“You can learn a great deal about a person by their home,” Wooly mused, surveying the job ahead. Danny stopped then, refocusing his attention. “Yeah, we’ve never really seen much about your place, Sawyer.”
       Sawyer crossed her arms. “Oh, you’ll see plenty before it’s over. This will take all day!”
        
       The guys gulped, but knew they’d been roped in. However, curiosity soon took over as they set to work. Probably not by coincidence, they decided to start in the kitchen. Danny grabbed a broom and began waltzing his way across the floor. Wooly dusted the fridge, then inspected its interior.
       “I say!” Wooly said. “She seems to have a preference for milk and confections.”
       Pudge perked up at that news. “Confections? As in sugar? Lemme see!”
       Wooly began sampling the merchandise. “I’m sure she won’t mind if I try just a tiny bit of her culinary wonders…”  The portly pachyderm quickly helped himself to some of the fridge contents, Pudge right there with him.
       Danny meanwhile was daydreaming. “I wonder what her dance studio is like…”
       “It’s probably just pink and girly,” Pudge said, his answer muffled by the crème horn he was slurping. Wooly passed around a pie, the guys all taking a slice.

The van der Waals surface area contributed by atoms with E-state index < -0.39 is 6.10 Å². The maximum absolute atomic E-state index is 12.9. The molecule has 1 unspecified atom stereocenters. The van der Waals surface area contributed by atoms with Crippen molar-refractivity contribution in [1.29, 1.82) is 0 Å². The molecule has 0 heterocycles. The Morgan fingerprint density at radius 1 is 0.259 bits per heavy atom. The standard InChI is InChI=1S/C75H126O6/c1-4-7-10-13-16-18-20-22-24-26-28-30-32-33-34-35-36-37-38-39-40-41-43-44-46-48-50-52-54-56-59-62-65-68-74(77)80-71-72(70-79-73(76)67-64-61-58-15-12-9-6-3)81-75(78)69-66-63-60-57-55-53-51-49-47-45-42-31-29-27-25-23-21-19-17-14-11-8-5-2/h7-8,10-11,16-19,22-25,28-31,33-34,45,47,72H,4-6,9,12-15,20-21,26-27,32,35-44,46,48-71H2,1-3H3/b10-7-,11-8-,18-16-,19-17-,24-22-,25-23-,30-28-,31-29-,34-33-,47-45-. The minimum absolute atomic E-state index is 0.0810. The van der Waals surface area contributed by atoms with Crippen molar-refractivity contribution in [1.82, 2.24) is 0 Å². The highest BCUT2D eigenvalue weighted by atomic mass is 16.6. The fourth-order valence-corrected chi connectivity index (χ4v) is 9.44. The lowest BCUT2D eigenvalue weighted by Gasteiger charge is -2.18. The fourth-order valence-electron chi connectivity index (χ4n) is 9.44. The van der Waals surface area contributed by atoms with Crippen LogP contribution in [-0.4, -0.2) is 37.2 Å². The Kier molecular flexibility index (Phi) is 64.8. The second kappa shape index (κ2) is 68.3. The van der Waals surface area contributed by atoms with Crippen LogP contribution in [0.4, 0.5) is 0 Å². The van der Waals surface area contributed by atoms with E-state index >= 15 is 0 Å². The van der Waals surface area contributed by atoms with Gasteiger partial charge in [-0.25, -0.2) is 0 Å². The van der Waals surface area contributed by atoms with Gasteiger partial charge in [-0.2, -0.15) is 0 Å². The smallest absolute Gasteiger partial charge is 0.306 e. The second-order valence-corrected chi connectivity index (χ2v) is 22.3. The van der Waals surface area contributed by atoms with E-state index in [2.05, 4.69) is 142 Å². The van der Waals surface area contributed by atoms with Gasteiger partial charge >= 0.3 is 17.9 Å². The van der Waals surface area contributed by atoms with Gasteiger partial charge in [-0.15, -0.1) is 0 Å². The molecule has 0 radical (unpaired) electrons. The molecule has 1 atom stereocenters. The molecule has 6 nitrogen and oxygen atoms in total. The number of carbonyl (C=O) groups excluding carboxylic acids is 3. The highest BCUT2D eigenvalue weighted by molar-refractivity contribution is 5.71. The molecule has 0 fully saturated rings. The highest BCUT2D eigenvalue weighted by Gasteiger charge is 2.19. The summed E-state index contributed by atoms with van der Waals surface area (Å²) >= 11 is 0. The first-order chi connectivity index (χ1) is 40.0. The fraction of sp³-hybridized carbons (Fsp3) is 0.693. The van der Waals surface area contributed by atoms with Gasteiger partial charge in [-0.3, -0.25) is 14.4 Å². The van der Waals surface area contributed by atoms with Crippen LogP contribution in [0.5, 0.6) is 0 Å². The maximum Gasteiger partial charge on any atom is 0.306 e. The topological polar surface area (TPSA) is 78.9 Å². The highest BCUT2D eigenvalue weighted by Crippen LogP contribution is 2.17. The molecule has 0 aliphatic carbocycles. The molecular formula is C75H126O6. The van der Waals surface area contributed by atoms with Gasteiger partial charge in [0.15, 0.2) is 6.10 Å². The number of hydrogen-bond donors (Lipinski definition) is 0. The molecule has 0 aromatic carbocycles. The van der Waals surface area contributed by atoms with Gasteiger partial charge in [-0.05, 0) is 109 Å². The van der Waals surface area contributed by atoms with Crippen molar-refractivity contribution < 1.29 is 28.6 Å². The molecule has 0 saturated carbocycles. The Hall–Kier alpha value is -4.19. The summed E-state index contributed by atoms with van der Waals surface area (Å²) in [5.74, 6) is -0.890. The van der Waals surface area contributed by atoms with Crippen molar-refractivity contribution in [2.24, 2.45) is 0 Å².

Soon they’d finished the goodies…er, the kitchen, and headed for the living room. It was immaculate for the most part, making then wonder why she’d even bothered to have them dust in there. “Typical female mentality—they ask for help with cleaning, but are too self-conscious not to do most of it themselves.”
       “Why’s that, Wooly?” Pudge asked, munching on part of an oatmeal cookie he’d snagged.
       “I believe it’s engrained into the feminine psyche.”
       The living room sported many pictures, including framed ones of the ‘cleaning crew’ along with the rest of Sawyer’s Hollywood friends. Family pictures made up most of the rest, and Danny found himself eyeing a photo album on a top shelf that he hadn’t looked into before. A moment’s negotiation with Wooly and the three of them were sitting on the couch, leafing though the pictures.